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Researcher Who Stopped WannaCry Pleads Not Guilty to Creating Banking Malware (vice.com)
56 points by runesoerensen 6 months ago | hide | past | web | favorite | 11 comments



A little additional insight from Emptywheel: https://www.emptywheel.net/2017/08/14/government-changes-its...


The war against security researchers continues to dismay, and it always feels like the boot of the man showing up to put the intellectuals in their place.


The US government doesn't have a good track record with security researchers, but in this case the allegation is that he intentionally developed banking malware and knowingly sold it to people who would use it to commit fraud.

This isn't exactly some Orwellian crackdown on anyone who dare play with malware or malicious infrastructure. The allegation is far beyond what any white or even gray hat researcher would ever do. Of course, the allegations may be completely false, but let's at least make sure we're all talking about the same thing.


The two aren't mutually exclusive. With laws as vague and broad as they are it's easy to conceive of a situation wherein charges are brought "after the fact" - as in, not because whatever occurred was significant enough to merit prosecution, but rather because the person was significant enough to merit prosecution.

In all cases (without exception) where that's the case, the result is legal, yet not something that can properly be called justice. The current circumstances sure look like this, but it is - of course - still a little to early to tell.

So did marcus plan and execute a serious crime, or did a series of events occur that happened to include hacking tools and sales to individuals that can be presented as criminal, such that a little creative cherry-picking can weave a nefarious tale?


I doubt that if he was a serious criminal that created and USED said banking malware for a fraud, and the FBI clearly had victim impact statements, that he would get such a lenient set of bail conditions.

The longer this case goes on the stranger it gets.

My current working theory is that the FBI was investigating the Kronos malware, caught one of the developers and/or sellers and they knew he was working with someone, but not who, and this redacted person didn't like MalwareTech for any myriad of reasons so he claimed, as an informant that the other developer was MalwareTech.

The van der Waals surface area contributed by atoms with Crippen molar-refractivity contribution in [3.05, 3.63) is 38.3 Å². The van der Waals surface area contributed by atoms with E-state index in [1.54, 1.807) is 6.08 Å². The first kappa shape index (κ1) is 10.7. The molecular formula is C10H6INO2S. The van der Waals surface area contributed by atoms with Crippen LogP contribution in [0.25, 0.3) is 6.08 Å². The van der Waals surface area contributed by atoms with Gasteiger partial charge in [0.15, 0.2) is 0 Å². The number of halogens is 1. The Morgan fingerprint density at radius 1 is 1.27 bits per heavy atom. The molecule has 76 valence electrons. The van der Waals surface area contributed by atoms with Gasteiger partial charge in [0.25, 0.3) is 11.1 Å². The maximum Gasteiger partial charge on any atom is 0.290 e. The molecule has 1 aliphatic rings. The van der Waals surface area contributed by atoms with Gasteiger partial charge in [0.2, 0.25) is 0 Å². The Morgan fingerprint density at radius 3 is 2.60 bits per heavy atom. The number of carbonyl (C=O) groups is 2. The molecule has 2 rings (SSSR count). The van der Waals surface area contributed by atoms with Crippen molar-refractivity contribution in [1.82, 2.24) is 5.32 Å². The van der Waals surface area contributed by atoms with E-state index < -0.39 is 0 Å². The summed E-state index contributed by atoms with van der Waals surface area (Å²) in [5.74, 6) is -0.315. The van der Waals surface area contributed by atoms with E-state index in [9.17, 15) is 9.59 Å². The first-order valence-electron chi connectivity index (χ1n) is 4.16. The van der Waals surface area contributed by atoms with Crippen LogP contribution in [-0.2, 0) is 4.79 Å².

Like I said, just a theory. I could be wrong and we haven't seen the FBI's evidence.


> On August 4, in a hearing in Las Vegas, the prosecution said that Hutchins had admitted "that he was the author of the code that became the Kronos malware" when he spoke to FBI agents.


Admitted in what context?

Notice the "became the Kronos malware". It's entirely possible Kronos used MalwareTech's open source PoC's of rootkits and other things, he knew, and was asked about it and but without the guidance of a lawyer said: "Sure. I wrote TinyXPB." or similar.

Concerning for sure.


Yeah, context is very important. I just posted that as a reply to

> My current working theory is that the FBI was investigating the Kronos malware, caught one of the developers and/or sellers and they knew he was working with someone, but not who, and this redacted person didn't like MalwareTech for any myriad of reasons so he claimed, as an informant that the other developer was MalwareTech.


they are recruiting him.


"They're charging me with some serious shit! And there's stuff that I didn't even do. Like inserting some virus called Da Vinci?" --Phantom Phreak


"They're trashing our rights! Trashing! Trashing!!!!"




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